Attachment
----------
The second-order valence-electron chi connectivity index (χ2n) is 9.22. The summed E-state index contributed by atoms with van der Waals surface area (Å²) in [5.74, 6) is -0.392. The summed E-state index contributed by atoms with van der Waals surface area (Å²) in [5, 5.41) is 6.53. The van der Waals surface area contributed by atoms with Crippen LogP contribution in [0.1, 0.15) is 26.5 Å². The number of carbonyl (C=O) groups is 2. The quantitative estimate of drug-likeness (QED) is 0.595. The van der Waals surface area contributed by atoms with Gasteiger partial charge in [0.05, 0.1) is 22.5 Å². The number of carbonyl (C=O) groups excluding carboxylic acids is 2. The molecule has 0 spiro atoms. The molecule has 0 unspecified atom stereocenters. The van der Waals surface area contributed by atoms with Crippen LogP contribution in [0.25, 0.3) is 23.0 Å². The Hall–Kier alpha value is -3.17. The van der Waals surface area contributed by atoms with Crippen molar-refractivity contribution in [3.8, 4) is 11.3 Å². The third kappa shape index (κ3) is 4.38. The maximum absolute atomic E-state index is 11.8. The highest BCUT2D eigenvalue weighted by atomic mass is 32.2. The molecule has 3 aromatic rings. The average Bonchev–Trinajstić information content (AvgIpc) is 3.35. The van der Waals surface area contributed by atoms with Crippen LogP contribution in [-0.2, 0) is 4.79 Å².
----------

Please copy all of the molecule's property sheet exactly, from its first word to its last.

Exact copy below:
The second-order valence-electron chi connectivity index (χ2n) is 9.22. The summed E-state index contributed by atoms with van der Waals surface area (Å²) in [5.74, 6) is -0.392. The summed E-state index contributed by atoms with van der Waals surface area (Å²) in [5, 5.41) is 6.53. The van der Waals surface area contributed by atoms with Crippen LogP contribution in [0.1, 0.15) is 26.5 Å². The number of carbonyl (C=O) groups is 2. The quantitative estimate of drug-likeness (QED) is 0.595. The van der Waals surface area contributed by atoms with Gasteiger partial charge in [0.05, 0.1) is 22.5 Å². The number of carbonyl (C=O) groups excluding carboxylic acids is 2. The molecule has 0 spiro atoms. The molecule has 0 unspecified atom stereocenters. The van der Waals surface area contributed by atoms with Crippen LogP contribution in [0.25, 0.3) is 23.0 Å². The Hall–Kier alpha value is -3.17. The van der Waals surface area contributed by atoms with Crippen molar-refractivity contribution in [3.8, 4) is 11.3 Å². The third kappa shape index (κ3) is 4.38. The maximum absolute atomic E-state index is 11.8. The highest BCUT2D eigenvalue weighted by atomic mass is 32.2. The molecule has 3 aromatic rings. The average Bonchev–Trinajstić information content (AvgIpc) is 3.35. The van der Waals surface area contributed by atoms with Crippen LogP contribution in [-0.2, 0) is 4.79 Å².